Friction coefficient when load was 400.85  0.59  0.41  0.23 
Friction coefficient when load was 600.59  0.42  0.38  0.22 

As shown in Table 3, the wear rate of the material decreased firstly and then increased during the whole experiment; the wear rate was the lowest when the sliding speed was 5.5m/s; the wear rate was 38×10−5, 19×10−5 and 29×10−5mm3/m respectively under 20, 40 and 60N load respectively when the sliding speed was 0.8m/s; when the load was 20N, the wear rate of the material decreased from 38×10−5 to 5.1×10−5mm3/m with the increase of the sliding speed. It indicated that the sliding speed could severely affect the wear rate of the material.

Table 3.

The wear rate of Ti2AlC/Al composite under different sliding speeds and loads.

Sliding speed  0.8m/s  1.7m/s  3.8m/s  5.5m/s 
Wear rate when load was 20N
(10−5mm3/m) 
38  10  5.2  5.1 
Wear rate when load was 40N
(10−5mm3/m) 
19  3.8  0.8 
Wear rate when load was 60N
(10−5mm3/m) 
29  12 

The changes of the friction coefficient under different sliding speeds and distances were observed when the load was 40N. It could be seen from Fig. 2 that the curve of the friction coefficient fluctuated dramatically when the sliding distance increased from 0.8m/s; with the increase of the sliding speed, the fluctuation of the friction coefficient of the material became smaller gradually; when the sliding speed was 5.5m/s, the fluctuation of the sliding coefficient of the material was the smallest. It suggested that the material started to running in at the beginning of the experiment; when the sliding speed was low, the running-in was not perfect enough and the friction coefficient increased constantly; with the increase of the sliding speed, the fluctuation of the friction coefficient became smaller, indicating a stable running-in stage.

Fig. 2.

The friction coefficient under different sliding distances and speeds.

(0.13MB).

In the study of the wear appearance of the external surface, a touch scanning electron microscope was used to observe the friction and adhesion appearance. The load was kept at 40N, while the sliding speed was changed. The sliding speed was respectively set as 0.8 and 5.5m/s. The scanning results are shown in Fig. 3. When the sliding speed was 0.8m/s, there was distinct layer separation and exfoliation. When the sliding speed was 5.5m/s, a white bright layer of oxide membrane formed on the surface of the material.

Fig. 3.

Figures of wear appearance when the sliding speed was 0.8m/s (left) and 5.5m/s (right).

(0.13MB).

Ti2AlC/Al composite has strong high-temperature resistance, high compressive strength and good lubricity. It is suitable to be applied in the manufacturing of sports equipment. Considering the frequent use of sports equipment in fitness exercises, its wear rate becomes the key for the manufacturing of such kind of equipment. Under the condition of dry friction, sliding speed and load are important factor affecting wear rate and friction coefficient. In this study, the frictional wear test was carried out when the load was 20, 40 and 60N respectively and the speed was 0.8, 1.7, 3.8 and 5.5m/s. The experiment suggested that the friction coefficient and wear rate decreased with the increase of the sliding speed; the wear rate was the lowest when the load was 40N. The frictional wear morphology was observed under a touch scanning electron microscope. The surface of Ti2AlC was oxidized when the sliding speed was 0.8m/s, which made iron oxide leave on the surface; the major wear pattern was layered exfoliation. At the low speed, heat generated by friction resulted in oxidative wear on the surface of the material; however, there were few Fe oxidation films as the material had strong antioxidant activity and the temperature under low speed was low, which had a small impact on the wear rate. A low speed can cause strong adhesion, leading to layered exfoliation. When the sliding speed was 5.5m/s, a white bright layer of oxide membrane formed on the surface of Ti2AlC/Al composite. The oxide membrane with a loose structure and low hardness could lubricate Ti2AlC. The oxide membranes on the surface of Ti2AlC/Al composite distributed evenly when the sliding speed was 5.5m/s, and Ti2AlC/Al had a low friction coefficient and wear rate. It was assumed that the oxide membrane with lubrication effect effectively decreased the wear rate and friction coefficient. The emergence of the oxide membrane divided Ti2AlC/Al composite and GCr15 and weakened the adhesion, which avoided exfoliation on the surface of the material. Moreover the lubrication effect of the oxide membrane significantly reduced risks of reoxidation after oxidative exfoliation and thereby reduced the wear rate. Ti2AlCAl composite is applied in the manufacturing of sports equipment such as rackets, bicycle and racing car because of its excellent friction property. Besides the cost of Al is lower compared to other metals such as Cu and Al2O3; hence the cost can be reduced when it is used for manufacturing sports equipment.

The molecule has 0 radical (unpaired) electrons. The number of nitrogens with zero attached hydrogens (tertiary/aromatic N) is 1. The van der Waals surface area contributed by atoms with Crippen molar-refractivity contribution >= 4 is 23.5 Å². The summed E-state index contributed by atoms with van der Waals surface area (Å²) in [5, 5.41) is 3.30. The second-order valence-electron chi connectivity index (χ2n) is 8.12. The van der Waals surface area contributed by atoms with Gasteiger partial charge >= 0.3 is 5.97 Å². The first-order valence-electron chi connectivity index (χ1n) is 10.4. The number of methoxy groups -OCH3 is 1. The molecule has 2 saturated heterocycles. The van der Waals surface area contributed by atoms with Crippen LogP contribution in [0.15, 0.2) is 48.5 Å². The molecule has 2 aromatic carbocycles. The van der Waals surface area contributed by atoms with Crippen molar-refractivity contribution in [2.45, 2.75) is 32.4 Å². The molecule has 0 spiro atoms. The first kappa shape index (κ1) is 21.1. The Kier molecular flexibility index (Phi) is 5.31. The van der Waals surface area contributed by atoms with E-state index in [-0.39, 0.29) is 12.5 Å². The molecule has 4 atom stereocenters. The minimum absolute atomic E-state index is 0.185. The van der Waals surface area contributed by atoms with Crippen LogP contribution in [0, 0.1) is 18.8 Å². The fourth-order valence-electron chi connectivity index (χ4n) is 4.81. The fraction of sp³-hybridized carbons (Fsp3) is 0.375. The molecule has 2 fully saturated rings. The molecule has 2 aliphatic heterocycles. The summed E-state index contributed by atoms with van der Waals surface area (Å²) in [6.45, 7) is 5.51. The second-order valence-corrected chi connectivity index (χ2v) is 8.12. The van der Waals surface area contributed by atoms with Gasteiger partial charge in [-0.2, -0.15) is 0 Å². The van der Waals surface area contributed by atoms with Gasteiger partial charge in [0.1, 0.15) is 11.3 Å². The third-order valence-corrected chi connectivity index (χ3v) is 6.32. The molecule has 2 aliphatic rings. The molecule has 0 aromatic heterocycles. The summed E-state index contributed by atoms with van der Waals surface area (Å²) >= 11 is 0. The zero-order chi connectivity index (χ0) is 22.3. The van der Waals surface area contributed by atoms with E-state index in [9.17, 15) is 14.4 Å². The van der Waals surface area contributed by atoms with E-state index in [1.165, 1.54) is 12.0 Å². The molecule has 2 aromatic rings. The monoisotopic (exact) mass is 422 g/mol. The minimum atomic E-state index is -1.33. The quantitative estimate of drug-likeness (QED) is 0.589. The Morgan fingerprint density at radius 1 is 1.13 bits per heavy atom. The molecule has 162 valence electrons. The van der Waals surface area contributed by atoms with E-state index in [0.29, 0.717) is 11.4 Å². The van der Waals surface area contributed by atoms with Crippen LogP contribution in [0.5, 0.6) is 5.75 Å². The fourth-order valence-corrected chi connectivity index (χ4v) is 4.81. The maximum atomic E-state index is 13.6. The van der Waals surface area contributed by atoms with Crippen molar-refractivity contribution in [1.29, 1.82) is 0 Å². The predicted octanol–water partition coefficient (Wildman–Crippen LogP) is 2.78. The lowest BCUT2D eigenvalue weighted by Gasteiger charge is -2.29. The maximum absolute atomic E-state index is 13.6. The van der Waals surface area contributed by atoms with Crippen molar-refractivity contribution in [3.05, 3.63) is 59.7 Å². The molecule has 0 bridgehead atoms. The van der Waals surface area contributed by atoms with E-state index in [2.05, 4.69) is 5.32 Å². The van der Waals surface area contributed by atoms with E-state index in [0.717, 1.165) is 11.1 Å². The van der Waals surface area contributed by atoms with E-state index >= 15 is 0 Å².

5Conclusion

In this study, Ti2AlC/Al composite was developed using pressureless sintering at 750°C. Moreover the frictional wear test was carried out, and the wear conditions under different sliding speeds were observed. The results suggested that the friction coefficient and wear rate dramatically decreased with the increase of the sliding speed, the emergence of surface oxide film and running-in. When the sliding speed was slow, layered exfoliation and apparent friction and wear appeared. Therefore it can be used for manufacturing sports equipment used in high-speed sports. But the cost of the manufacturing of such sports equipment remains to be improved. Analyzing the cost effectiveness of production in a comprehensive aspect will be one of the research directions in the future.